Academy voters already appreciate the value of ranking candidates. Since the 1930s, the Academy has used the choice voting method of proportional voting to nominate best picture and most other categories. With choice voting, Academy members rank candidates just as with IRV, but it takes about a fifth of the vote to secure one of five nominations. Choice voting ensures that nearly all Academy members help nominate at least one nominee for best picture and other categories.
Earlier in 2009, the Academy announced that it would expand the Best Picture category from five to 10 nominees. Given that the nomination threshold will now be about a tenth of the vote, keeping the "first-past-the-post" voting system where voters can indicate a preference for just one choice would theoretically allow a film to take home the Oscar despite being potentially disliked by 89%. With RCV in place, the Best Picture winner is sure to be preferred by a large share of Academy members. This demonstrates how RCV improves single-seat political elections when more than two candidates run - because voters can rank their choices on their ballots, third party and independent candidates are no longer potential "spoilers," and no one takes office with small pluralities, but are far more likely to be the consensus choice of the majority.
"It's encouraging to see the Motion Picture Academy wisely adopt ranked choice voting," said Rob Richie, executive director of FairVote, a nonpartisan election reform organization that supports RCV. "It serves as another example of how RCV can not only improve how we pick our favorite movies, but how we can have more meaningful choices for leaders and representatives in our elections for public office."
We also have a blog dedicated to examining and explaining the innovative voting systems used by the Academy of Motion Picture Arts and Sciences (AMPAS) to nominate and select winners of the prestigious Academy Awards. For more than half a century, AMPAS has used the choice voting method of proportional voting to nominate candidates in all award categories. Since 2009, the Academy has used instant runoff voting to determine the winner of the coveted Best Picture award.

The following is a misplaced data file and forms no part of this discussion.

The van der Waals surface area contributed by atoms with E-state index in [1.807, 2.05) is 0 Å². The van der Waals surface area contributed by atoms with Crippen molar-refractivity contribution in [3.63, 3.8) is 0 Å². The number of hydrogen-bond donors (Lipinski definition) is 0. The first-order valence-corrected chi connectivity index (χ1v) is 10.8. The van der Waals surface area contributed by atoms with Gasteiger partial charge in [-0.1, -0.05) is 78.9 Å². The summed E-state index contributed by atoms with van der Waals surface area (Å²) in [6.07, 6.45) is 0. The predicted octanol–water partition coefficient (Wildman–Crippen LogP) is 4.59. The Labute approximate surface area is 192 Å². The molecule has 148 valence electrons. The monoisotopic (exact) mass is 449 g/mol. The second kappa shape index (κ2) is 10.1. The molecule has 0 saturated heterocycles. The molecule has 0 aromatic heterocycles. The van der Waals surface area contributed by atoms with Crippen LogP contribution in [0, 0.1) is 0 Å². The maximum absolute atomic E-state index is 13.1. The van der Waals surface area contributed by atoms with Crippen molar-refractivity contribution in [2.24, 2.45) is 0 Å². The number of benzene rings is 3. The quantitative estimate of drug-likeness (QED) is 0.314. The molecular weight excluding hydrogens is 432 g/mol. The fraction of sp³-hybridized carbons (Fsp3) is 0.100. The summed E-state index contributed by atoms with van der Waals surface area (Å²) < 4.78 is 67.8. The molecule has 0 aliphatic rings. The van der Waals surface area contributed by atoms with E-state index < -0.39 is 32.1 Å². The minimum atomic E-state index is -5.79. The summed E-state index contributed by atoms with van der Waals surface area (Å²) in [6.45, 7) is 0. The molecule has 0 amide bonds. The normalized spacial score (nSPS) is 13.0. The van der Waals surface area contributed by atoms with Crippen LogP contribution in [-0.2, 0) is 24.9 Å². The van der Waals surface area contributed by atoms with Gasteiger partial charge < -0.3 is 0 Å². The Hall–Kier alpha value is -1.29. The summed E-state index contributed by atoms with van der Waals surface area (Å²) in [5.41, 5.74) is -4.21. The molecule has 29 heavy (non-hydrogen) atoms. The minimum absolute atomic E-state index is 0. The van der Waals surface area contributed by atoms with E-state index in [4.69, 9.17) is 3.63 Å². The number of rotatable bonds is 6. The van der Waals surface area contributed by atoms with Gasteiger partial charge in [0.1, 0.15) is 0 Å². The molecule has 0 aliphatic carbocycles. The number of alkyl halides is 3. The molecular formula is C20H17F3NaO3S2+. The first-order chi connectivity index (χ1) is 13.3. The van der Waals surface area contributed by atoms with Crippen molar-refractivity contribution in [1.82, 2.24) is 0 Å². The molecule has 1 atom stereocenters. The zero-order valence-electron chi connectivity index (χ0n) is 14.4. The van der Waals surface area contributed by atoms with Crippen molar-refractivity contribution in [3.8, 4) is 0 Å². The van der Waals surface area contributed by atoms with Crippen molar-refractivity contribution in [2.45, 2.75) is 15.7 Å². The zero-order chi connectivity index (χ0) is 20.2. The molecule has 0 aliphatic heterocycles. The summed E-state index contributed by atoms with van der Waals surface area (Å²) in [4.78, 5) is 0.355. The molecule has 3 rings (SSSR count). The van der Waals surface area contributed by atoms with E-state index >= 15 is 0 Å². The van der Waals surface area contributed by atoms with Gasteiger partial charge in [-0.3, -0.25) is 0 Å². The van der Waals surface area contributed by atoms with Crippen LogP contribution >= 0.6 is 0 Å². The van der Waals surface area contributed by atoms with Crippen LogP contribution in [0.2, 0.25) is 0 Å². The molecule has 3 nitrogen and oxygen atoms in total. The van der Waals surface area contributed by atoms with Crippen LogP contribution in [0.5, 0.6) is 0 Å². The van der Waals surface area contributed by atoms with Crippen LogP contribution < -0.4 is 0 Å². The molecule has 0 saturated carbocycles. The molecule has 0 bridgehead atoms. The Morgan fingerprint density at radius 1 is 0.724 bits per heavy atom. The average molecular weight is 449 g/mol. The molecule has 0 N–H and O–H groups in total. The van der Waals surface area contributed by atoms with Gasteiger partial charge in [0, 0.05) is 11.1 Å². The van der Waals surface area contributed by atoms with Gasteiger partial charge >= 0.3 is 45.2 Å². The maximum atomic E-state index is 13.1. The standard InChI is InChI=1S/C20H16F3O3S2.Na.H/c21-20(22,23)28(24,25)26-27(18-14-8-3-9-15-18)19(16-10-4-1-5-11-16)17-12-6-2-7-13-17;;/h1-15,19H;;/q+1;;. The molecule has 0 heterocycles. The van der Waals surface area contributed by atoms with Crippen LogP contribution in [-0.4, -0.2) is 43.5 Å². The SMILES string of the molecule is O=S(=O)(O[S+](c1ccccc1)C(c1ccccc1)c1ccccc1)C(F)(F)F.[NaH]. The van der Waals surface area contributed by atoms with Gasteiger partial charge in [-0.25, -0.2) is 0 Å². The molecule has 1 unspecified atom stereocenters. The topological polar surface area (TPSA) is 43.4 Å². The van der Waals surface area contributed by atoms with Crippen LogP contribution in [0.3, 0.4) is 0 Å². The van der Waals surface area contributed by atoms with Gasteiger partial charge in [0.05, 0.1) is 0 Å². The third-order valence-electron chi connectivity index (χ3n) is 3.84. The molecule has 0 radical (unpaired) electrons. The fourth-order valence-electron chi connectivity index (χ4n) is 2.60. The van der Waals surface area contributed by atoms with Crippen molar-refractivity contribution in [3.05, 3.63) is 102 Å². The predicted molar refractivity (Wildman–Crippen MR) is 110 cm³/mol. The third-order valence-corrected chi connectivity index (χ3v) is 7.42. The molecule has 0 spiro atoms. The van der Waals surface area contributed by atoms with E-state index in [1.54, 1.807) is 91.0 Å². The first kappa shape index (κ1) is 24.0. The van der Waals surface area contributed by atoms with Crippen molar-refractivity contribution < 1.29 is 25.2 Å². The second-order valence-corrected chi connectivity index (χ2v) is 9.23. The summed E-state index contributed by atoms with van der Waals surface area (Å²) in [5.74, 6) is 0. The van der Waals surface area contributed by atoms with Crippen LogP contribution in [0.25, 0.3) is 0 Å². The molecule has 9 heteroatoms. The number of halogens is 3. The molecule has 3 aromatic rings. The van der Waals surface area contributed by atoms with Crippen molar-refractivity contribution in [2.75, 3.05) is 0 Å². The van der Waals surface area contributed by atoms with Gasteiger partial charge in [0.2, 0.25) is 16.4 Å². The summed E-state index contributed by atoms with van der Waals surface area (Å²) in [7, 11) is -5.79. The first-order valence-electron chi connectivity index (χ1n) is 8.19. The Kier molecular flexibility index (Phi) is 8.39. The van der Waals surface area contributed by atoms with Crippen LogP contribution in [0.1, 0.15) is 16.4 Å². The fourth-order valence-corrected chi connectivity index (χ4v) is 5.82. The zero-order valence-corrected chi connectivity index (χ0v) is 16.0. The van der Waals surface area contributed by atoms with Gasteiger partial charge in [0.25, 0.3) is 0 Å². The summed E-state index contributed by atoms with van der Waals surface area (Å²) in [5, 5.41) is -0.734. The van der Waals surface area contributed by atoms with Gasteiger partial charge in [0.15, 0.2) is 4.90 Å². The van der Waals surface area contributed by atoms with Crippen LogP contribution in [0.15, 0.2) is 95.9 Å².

Read on to find out more about these systems and what they mean for Oscar voting! View the blog here: http://oscarvotes123.blogspot.com/
Robert's Rules of Order Newly Revised (RONR), the well-known guide to fair parliamentary procedures, makes the point that an election by a mere plurality may produce an unrepresentative result. It recommends voting methods that can determine a majority winner when electing offices.
At conventions of private organizations, etc., where the electors can cast repeated ballots, RONR prefers a system that allows open ended repeat balloting (with no eliminations) to finally elect a majority winner. Such a system may be time consuming but can allow a compromise candidate to emerge after a number of ballots.
However, in elections where open-ended re-voting is not practical, such as in elections by mail (or governmental elections), ranked choice voting (called "preferential voting" in RONR) is the recommended procedure. In the section detailing the procedure for conducting an ranked choice election RONR states that "It makes possible a more representative result than under a rule that a plurality shall elect."
The full text is below. (Again, note that the term "preferential voting" is another one for ranked choice voting). It is from:
Robert's Rules of Order Newly Revised
In Chapter XIII §45. 11th edition, 2011, p. 425-28
(Used with permission from The Robert's Rules Association,www.robertsrules.com)
Full text of "preferential voting" subsection of Section 45 of Robert's Rules of Order
§45 VOTING PROCEDURE
Preferential Voting: The term preferential voting refers to any of a number of voting methods by which, on a single ballot when there are more than two possible choices, the second or less-preferred choices of voters can be taken into account if no candidate or proposition attains a majority. While it is more complicated than other methods of voting in common use and is not a substitute for the normal procedure of repeated balloting until a majority is obtained, preferential voting is especially useful and fair in an election by mail if it is impractical to take more than one ballot. In such cases it makes possible a more representative result than under a rule that a plurality shall elect. It can be used with respect to the election of officers only if expressly authorized in the bylaws.